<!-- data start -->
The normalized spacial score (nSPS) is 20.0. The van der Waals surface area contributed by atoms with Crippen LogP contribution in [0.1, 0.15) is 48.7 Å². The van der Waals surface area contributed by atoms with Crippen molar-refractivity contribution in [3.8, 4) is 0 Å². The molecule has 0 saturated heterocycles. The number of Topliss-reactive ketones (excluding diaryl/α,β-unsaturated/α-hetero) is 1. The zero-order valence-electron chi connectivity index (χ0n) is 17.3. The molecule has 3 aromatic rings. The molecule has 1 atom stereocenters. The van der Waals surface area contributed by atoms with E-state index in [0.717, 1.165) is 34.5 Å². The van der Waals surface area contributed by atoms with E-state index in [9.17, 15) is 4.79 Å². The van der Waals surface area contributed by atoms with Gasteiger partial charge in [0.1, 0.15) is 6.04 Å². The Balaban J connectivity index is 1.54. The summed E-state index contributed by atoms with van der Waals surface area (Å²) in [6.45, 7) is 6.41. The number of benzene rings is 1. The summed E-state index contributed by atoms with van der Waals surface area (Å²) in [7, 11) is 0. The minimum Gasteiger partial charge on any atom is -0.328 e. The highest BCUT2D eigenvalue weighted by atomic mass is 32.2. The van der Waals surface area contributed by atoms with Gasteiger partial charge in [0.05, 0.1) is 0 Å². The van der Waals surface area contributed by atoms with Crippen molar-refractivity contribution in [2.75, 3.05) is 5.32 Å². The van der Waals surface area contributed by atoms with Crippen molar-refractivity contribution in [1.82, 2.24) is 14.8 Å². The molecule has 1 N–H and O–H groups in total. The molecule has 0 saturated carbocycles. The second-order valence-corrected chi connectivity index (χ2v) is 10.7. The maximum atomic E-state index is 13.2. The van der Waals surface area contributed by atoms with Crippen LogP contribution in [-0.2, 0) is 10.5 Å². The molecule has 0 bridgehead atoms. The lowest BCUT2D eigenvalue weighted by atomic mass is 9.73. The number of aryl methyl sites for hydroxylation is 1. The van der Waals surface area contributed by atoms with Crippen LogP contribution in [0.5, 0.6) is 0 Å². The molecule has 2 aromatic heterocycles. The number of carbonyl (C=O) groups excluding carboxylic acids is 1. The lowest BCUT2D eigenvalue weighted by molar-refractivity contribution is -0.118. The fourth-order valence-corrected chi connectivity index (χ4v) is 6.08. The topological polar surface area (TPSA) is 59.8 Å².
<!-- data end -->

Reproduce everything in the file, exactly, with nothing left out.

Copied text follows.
The normalized spacial score (nSPS) is 20.0. The van der Waals surface area contributed by atoms with Crippen LogP contribution in [0.1, 0.15) is 48.7 Å². The van der Waals surface area contributed by atoms with Crippen molar-refractivity contribution in [3.8, 4) is 0 Å². The molecule has 0 saturated heterocycles. The number of Topliss-reactive ketones (excluding diaryl/α,β-unsaturated/α-hetero) is 1. The zero-order valence-electron chi connectivity index (χ0n) is 17.3. The molecule has 3 aromatic rings. The molecule has 1 atom stereocenters. The van der Waals surface area contributed by atoms with E-state index in [0.717, 1.165) is 34.5 Å². The van der Waals surface area contributed by atoms with E-state index in [9.17, 15) is 4.79 Å². The van der Waals surface area contributed by atoms with Gasteiger partial charge in [0.1, 0.15) is 6.04 Å². The Balaban J connectivity index is 1.54. The summed E-state index contributed by atoms with van der Waals surface area (Å²) in [6.45, 7) is 6.41. The number of benzene rings is 1. The summed E-state index contributed by atoms with van der Waals surface area (Å²) in [7, 11) is 0. The minimum Gasteiger partial charge on any atom is -0.328 e. The highest BCUT2D eigenvalue weighted by atomic mass is 32.2. The van der Waals surface area contributed by atoms with Gasteiger partial charge in [0.05, 0.1) is 0 Å². The van der Waals surface area contributed by atoms with Crippen molar-refractivity contribution in [2.75, 3.05) is 5.32 Å². The van der Waals surface area contributed by atoms with Crippen molar-refractivity contribution in [1.82, 2.24) is 14.8 Å². The molecule has 1 N–H and O–H groups in total. The molecule has 0 saturated carbocycles. The second-order valence-corrected chi connectivity index (χ2v) is 10.7. The maximum atomic E-state index is 13.2. The van der Waals surface area contributed by atoms with Crippen LogP contribution in [-0.2, 0) is 10.5 Å². The molecule has 0 bridgehead atoms. The lowest BCUT2D eigenvalue weighted by atomic mass is 9.73. The number of aryl methyl sites for hydroxylation is 1. The van der Waals surface area contributed by atoms with Crippen LogP contribution in [0.5, 0.6) is 0 Å². The molecule has 2 aromatic heterocycles. The number of carbonyl (C=O) groups excluding carboxylic acids is 1. The lowest BCUT2D eigenvalue weighted by molar-refractivity contribution is -0.118. The fourth-order valence-corrected chi connectivity index (χ4v) is 6.08. The topological polar surface area (TPSA) is 59.8 Å².